Canada Toughens Pot Laws, Two U.S. States Loosen Up

The same day that voters in two U.S. states approved the legalization of marijuana, the Harper government in Ottawa was bringing into force tough new mandatory penalties for pot.

The states of Washington and Colorado both voted in favour of ballot-box propositions Tuesday that remove criminal penalties for the possession and sale of recreational marijuana, while a similar provision in Oregon was defeated.

Tuesday was also the day that drug measures in the Conservative government’s omnibus Safe Streets and Communities Act, passed last spring, came into full force.

Canada’s new law provides a mandatory six-month jail term for growing as few as six marijuana plants, twice the mandatory minimum for luring a child to watch pornography or exposing oneself on a playground.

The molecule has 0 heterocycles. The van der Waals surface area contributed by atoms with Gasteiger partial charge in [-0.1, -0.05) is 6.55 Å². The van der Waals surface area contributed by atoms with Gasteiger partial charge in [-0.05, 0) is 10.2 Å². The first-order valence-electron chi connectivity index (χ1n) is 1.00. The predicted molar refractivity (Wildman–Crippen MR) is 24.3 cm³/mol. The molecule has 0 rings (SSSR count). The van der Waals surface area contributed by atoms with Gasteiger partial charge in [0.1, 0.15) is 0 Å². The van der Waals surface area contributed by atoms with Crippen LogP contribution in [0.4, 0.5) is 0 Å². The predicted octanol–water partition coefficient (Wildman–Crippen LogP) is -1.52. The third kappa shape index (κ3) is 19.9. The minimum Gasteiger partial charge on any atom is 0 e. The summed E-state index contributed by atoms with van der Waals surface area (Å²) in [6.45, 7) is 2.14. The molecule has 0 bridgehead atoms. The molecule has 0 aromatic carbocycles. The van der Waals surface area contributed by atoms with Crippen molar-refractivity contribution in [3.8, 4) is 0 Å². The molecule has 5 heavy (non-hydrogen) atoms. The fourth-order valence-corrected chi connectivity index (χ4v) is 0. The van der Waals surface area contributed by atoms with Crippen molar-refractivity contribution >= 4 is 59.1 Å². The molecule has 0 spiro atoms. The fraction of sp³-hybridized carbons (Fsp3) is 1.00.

“Today our message is clear that if you are in the business of producing, importing or exporting of drugs, you’ll now face jail time,” Justice Minister Rob Nicholson said in a release Tuesday, before U.S. polls closed.

By day’s end, Colorado had voted to permit adults over 21 to grow up to six pot plants in private, and Washington had voted to permit state-licensed growers to sell adult individuals up to an ounce of marijuana at a time.

Nicholson was not available Wednesday to comment on the American state votes but his spokeswoman reiterated in an email that “our government does not support the decriminalization or the legalization of marijuana.”

– Read the rest of the article at Toronto Star.

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